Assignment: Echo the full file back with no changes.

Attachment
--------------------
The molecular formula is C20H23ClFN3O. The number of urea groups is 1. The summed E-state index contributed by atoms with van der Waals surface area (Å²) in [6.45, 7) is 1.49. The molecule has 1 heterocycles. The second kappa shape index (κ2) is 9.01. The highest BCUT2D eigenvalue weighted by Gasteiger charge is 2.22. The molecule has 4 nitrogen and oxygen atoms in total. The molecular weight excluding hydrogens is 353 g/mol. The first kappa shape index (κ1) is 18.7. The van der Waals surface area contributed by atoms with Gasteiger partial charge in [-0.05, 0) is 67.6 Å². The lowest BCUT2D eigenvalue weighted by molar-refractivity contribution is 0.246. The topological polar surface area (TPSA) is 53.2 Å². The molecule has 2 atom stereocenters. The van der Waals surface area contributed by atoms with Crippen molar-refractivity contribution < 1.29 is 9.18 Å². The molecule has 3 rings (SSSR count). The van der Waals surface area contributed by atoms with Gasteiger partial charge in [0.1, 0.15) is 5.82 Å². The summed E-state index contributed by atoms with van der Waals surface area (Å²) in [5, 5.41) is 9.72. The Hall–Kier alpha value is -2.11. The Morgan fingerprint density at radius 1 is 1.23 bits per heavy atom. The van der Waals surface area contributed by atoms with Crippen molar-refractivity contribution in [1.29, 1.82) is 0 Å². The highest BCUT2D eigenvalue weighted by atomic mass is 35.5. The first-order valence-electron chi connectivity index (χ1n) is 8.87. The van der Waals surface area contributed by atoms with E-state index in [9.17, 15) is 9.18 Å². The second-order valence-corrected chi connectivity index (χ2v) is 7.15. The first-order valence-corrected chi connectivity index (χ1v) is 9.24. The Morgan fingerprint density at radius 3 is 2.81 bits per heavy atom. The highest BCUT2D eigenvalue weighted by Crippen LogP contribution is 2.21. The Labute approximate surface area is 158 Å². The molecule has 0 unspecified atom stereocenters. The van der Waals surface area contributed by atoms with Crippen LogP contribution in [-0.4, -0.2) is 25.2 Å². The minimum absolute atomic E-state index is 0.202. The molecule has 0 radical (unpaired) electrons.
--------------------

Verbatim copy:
The molecular formula is C20H23ClFN3O. The number of urea groups is 1. The summed E-state index contributed by atoms with van der Waals surface area (Å²) in [6.45, 7) is 1.49. The molecule has 1 heterocycles. The second kappa shape index (κ2) is 9.01. The highest BCUT2D eigenvalue weighted by Gasteiger charge is 2.22. The molecule has 4 nitrogen and oxygen atoms in total. The molecular weight excluding hydrogens is 353 g/mol. The first kappa shape index (κ1) is 18.7. The van der Waals surface area contributed by atoms with Gasteiger partial charge in [-0.05, 0) is 67.6 Å². The lowest BCUT2D eigenvalue weighted by molar-refractivity contribution is 0.246. The topological polar surface area (TPSA) is 53.2 Å². The molecule has 2 atom stereocenters. The van der Waals surface area contributed by atoms with Crippen molar-refractivity contribution < 1.29 is 9.18 Å². The molecule has 3 rings (SSSR count). The van der Waals surface area contributed by atoms with Gasteiger partial charge in [0.1, 0.15) is 5.82 Å². The summed E-state index contributed by atoms with van der Waals surface area (Å²) in [5, 5.41) is 9.72. The Hall–Kier alpha value is -2.11. The Morgan fingerprint density at radius 1 is 1.23 bits per heavy atom. The van der Waals surface area contributed by atoms with Crippen molar-refractivity contribution in [1.29, 1.82) is 0 Å². The highest BCUT2D eigenvalue weighted by atomic mass is 35.5. The first-order valence-electron chi connectivity index (χ1n) is 8.87. The van der Waals surface area contributed by atoms with E-state index in [9.17, 15) is 9.18 Å². The second-order valence-corrected chi connectivity index (χ2v) is 7.15. The first-order valence-corrected chi connectivity index (χ1v) is 9.24. The Morgan fingerprint density at radius 3 is 2.81 bits per heavy atom. The highest BCUT2D eigenvalue weighted by Crippen LogP contribution is 2.21. The Labute approximate surface area is 158 Å². The molecule has 0 unspecified atom stereocenters. The van der Waals surface area contributed by atoms with Crippen LogP contribution in [-0.4, -0.2) is 25.2 Å². The minimum absolute atomic E-state index is 0.202. The molecule has 0 radical (unpaired) electrons.